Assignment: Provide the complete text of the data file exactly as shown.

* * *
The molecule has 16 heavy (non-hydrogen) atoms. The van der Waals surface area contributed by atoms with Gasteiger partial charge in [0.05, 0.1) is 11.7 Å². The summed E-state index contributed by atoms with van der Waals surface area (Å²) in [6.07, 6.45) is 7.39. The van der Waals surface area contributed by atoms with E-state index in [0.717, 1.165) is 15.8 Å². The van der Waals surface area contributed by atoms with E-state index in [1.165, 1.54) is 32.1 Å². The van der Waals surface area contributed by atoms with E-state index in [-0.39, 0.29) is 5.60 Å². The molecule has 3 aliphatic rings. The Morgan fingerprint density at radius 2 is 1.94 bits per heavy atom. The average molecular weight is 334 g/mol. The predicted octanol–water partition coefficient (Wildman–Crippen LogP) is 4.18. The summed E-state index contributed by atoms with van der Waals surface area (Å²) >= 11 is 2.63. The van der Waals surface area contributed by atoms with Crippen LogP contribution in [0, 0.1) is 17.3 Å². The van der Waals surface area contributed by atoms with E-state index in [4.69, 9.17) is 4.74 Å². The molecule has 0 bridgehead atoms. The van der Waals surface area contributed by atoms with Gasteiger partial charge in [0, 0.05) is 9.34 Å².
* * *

The molecule has 16 heavy (non-hydrogen) atoms. The van der Waals surface area contributed by atoms with Gasteiger partial charge in [0.05, 0.1) is 11.7 Å². The summed E-state index contributed by atoms with van der Waals surface area (Å²) in [6.07, 6.45) is 7.39. The van der Waals surface area contributed by atoms with E-state index in [0.717, 1.165) is 15.8 Å². The van der Waals surface area contributed by atoms with E-state index in [1.165, 1.54) is 32.1 Å². The van der Waals surface area contributed by atoms with E-state index in [-0.39, 0.29) is 5.60 Å². The molecule has 3 aliphatic rings. The Morgan fingerprint density at radius 2 is 1.94 bits per heavy atom. The average molecular weight is 334 g/mol. The predicted octanol–water partition coefficient (Wildman–Crippen LogP) is 4.18. The summed E-state index contributed by atoms with van der Waals surface area (Å²) >= 11 is 2.63. The van der Waals surface area contributed by atoms with Crippen LogP contribution in [0, 0.1) is 17.3 Å². The van der Waals surface area contributed by atoms with E-state index in [4.69, 9.17) is 4.74 Å². The molecule has 0 bridgehead atoms. The van der Waals surface area contributed by atoms with Gasteiger partial charge in [0, 0.05) is 9.34 Å².